How do Want and Desire Differ?

Words matter. What you say is powerful, and desire is more intentional than want.

A couple of years ago, I started to be more mindful about using want versus desire.

As I have written multiple times — words matter. What you say is not just an expression of thoughts and feelings — it is ultimately a creator of your world.

This is why it’s important to mind what you say and the words you use.

If you intend to create something amazing — how you approach it is everything. Even though The Secret suggests that you can ask, believe, and receive — which is partially true. But you can’t just work from a vacuum. There must be more behind it.

What do I mean by this? Okay, so let’s say I would like to be a top-notch surgeon. Cool. With my current education and the actions that I have taken in my life — this isn’t something I can ask the universe for, believe in the existence of, or receive. Why? Because that’s not how it works. If my intention was truly to be a top-notch surgeon, I would be taking the steps to get there. Like, ya know, attending medical school.

Conscious reality creation comes from a place of true direction and desire. You make choices and decisions along the way to get you there. But, since words matter, want versus desire is an important distinction.

Defining want versus desire

Let’s define these to understand how they differ and why it matters.

According to, want means:

verb (used with object)

to feel a need or a desire for; wish for

to wish, need, crave, demand, or desire (often followed by an infinitive)

verb (used without object)

to feel inclined; wish; like (often followed by to)

to be deficient by the absence of some part or thing, or to feel or have a need (sometimes followed by for)


something wanted or needed; necessity

something desired, demanded, or required

What about desire? Again, turning to, desire means:

verb (used with object)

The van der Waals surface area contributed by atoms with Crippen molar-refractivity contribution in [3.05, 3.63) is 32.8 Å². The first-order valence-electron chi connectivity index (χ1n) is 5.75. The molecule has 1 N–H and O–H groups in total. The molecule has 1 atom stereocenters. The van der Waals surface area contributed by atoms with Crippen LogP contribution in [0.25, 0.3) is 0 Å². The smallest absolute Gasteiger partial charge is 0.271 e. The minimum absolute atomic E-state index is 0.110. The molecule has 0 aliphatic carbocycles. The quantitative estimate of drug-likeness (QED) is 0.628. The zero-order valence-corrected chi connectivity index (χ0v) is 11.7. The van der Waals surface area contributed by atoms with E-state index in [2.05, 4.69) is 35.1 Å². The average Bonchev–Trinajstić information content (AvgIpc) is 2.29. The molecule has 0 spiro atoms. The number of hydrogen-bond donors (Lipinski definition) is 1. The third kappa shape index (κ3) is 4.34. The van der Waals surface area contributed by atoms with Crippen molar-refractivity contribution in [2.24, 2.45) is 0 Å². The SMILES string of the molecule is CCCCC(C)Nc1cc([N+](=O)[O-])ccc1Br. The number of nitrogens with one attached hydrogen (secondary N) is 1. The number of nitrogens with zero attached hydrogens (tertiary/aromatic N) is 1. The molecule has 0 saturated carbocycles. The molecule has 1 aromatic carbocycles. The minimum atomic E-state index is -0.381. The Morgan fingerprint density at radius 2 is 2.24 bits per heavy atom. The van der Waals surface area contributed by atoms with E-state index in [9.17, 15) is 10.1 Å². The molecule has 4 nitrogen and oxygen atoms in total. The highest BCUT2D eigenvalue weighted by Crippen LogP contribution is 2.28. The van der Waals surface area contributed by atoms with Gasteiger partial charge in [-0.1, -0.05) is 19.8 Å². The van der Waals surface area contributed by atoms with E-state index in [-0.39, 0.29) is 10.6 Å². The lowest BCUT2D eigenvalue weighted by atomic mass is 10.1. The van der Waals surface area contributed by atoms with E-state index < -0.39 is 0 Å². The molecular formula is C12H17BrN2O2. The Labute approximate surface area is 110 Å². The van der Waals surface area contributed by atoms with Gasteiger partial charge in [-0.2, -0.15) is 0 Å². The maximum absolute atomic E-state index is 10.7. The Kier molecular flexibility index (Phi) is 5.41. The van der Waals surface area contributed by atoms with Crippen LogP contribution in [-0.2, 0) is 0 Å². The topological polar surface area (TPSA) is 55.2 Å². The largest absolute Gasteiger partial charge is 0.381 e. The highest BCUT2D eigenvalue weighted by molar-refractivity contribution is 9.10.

to wish or long for; crave; want.

to express a wish to obtain; ask for; request.


a longing or craving, as for something that brings satisfaction or enjoyment

an expressed wish; request.

something desired.

To want is to feel a need or desire for something. To desire is to ask for or request something. Want is indirect — desire is direct.

And that’s why the words that you choose matter. This is right along the lines of Yoda’s words about doing:

“Try not. Do, or do not — there is no try.”

In this context trying is soft, unresolved, and weak. Doing, on the other hand, is intentional and strong.

So, along this line, replace try with want and desire with do and you have the same message.

Want not. Desire, or desire not — there is no want.

When it comes to conscious reality creation, it is all about intent. When you seek to consciously create something you are working from your intent to make it happen.

Words matter. Words are powerful creators. Hence why it behooves you to choose the strongest words for the best outcome.

Mindfulness of your words

Conscious reality creation is dependent on you. Your thoughts, feelings, actions, and intentions are the creators of the world you live in.

Thus, if you are choosing the life you desire — your words are an important part of that choice. If you go with limited intent, you will likely make a limited creation. That’s why whether you choose to want or to desire is so important.

Mindfulness can be as minuscule as the choice of words you make. Do instead of try. Desire instead of want. Act instead of resolve. And so on.

You have all the power you need to make this so. You don’t have to be someone more special, important, or somehow more worthy than you are. Little steps are how you get anywhere in life. When you are choosing and deciding for your life how you desire it to look, you can create virtually anything you can imagine.

Words matter. What you say is powerful, and desire is more intentional than want.

What do you desire for your life today?

Thank you for reading. I am MJ Blehart. I write about mindfulness, conscious reality creation, positivity, and similar life lessons.
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I am a practitioner of mindfulness, positivity, philosophy, & conscious reality creation. I love to inspire, open minds, & entertain.

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